Let’s investigate these two methods of slow cooking food.
- Braise: to cook (meat, fish, or vegetables) by sauteing in fat and then simmering slowly in very little liquid
- Stew: to undergo cooking by simmering or slow boiling; a preparation of meat, fish, or other food cooked by stewing, especially a mixture of meat and vegetables
Both braising and stewing:
- Are used to prepare meat, poultry, fish, and/or vegetables
- Are methods of slow cooking (can use a slow cooker for both)
- Make use of moist heat in conjunction with dry heat
- Typically require covering the pot – the food cooks in both liquid and steam
- Further develop the flavor of foods
- May or may not involve browning the meat beforehand
With braising, not a great amount of liquid is used – a good half of the beef is exposed to the air.
Braising involves large, often fatty, cuts of meat that are typically difficult to cook by dry heat alone; “braising does no favors for tender cuts of meat.” (So don’t waste expensive, better types of meat on braising.)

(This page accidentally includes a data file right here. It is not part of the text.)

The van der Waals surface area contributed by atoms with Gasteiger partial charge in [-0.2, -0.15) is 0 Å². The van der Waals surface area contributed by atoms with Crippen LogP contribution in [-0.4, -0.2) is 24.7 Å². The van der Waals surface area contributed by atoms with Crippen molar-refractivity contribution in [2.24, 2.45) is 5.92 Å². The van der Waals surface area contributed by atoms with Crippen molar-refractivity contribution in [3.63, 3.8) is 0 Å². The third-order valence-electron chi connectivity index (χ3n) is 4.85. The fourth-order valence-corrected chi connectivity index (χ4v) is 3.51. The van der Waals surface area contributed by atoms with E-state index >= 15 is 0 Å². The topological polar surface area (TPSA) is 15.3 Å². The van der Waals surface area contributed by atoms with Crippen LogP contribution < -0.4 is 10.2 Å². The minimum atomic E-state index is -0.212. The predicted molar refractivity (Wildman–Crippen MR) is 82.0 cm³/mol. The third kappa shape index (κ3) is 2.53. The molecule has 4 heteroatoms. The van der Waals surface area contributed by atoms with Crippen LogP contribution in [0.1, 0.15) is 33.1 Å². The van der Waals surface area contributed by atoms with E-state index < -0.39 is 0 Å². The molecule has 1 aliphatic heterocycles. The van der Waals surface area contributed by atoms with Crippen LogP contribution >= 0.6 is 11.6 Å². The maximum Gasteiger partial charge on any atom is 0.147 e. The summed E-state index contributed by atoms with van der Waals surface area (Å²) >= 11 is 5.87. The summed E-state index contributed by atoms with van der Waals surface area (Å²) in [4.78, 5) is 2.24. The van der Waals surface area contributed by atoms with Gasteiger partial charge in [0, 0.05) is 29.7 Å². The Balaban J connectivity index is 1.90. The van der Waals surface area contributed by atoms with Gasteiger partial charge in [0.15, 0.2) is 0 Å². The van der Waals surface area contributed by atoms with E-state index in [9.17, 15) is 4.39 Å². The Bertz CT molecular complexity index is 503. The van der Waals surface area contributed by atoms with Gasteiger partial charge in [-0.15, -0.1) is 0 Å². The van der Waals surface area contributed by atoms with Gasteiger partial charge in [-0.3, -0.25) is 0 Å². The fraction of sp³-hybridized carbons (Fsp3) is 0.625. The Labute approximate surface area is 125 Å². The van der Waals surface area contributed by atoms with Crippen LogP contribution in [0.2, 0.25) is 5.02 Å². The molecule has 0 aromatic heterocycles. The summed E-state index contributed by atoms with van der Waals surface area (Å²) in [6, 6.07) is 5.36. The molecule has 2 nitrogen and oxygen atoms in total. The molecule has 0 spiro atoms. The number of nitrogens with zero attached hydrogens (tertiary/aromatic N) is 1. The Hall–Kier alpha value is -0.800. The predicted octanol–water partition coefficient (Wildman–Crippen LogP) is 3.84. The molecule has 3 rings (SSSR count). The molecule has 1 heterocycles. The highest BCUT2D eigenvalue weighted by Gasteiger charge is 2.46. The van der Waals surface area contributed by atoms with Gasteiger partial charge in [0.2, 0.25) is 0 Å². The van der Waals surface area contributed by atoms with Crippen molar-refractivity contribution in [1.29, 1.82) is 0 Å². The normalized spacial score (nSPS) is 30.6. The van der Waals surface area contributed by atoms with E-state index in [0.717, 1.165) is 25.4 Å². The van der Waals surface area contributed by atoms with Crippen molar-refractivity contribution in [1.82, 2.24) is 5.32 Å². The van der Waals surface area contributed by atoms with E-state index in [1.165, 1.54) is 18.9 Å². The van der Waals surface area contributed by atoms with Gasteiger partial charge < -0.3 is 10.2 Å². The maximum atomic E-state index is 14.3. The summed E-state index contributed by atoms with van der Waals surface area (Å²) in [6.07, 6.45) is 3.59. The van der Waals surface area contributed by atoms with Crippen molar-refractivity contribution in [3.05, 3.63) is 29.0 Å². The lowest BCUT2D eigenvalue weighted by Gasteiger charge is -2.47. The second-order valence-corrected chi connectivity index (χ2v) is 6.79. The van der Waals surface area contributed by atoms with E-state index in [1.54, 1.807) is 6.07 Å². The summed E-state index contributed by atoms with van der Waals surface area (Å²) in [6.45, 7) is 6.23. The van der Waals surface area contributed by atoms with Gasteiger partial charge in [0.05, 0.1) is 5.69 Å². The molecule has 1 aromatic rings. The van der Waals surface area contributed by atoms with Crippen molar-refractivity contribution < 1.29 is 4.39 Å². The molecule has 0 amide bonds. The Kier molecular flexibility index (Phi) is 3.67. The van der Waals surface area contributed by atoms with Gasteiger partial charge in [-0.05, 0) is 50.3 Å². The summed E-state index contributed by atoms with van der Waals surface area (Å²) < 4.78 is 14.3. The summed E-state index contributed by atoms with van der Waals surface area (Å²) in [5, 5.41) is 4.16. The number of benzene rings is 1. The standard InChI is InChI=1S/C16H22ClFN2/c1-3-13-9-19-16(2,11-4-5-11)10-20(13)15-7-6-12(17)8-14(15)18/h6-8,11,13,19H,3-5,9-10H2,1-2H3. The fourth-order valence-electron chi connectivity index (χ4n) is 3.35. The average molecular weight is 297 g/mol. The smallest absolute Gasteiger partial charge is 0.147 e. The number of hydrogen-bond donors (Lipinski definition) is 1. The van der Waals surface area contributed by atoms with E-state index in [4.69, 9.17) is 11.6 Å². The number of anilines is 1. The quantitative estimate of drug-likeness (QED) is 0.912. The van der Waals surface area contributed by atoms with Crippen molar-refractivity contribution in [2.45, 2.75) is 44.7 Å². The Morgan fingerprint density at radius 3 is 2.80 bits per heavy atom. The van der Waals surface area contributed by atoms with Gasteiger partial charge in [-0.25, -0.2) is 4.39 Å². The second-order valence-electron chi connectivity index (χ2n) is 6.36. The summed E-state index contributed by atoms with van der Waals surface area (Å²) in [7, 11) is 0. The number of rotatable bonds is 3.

Meat ideal for braising would be tough and fatty, such as rump roast or brisket. Leaner cuts of meat, like a sirloin steak, should not be braised, as the meat would become stringy and lose its tenderness.
When food is stewed, smaller, more uniformly shaped supple pieces of meat are completely submerged in liquid. As the definition of stewing asserts, this method of cooking is more likely to entail a combination of meats and vegetables. Just as with – you got it – stew.
To recap, the difference between braising and stewing is boiled down to (pun intended) what kind of meat is used, and the amount of liquid it is cooked in.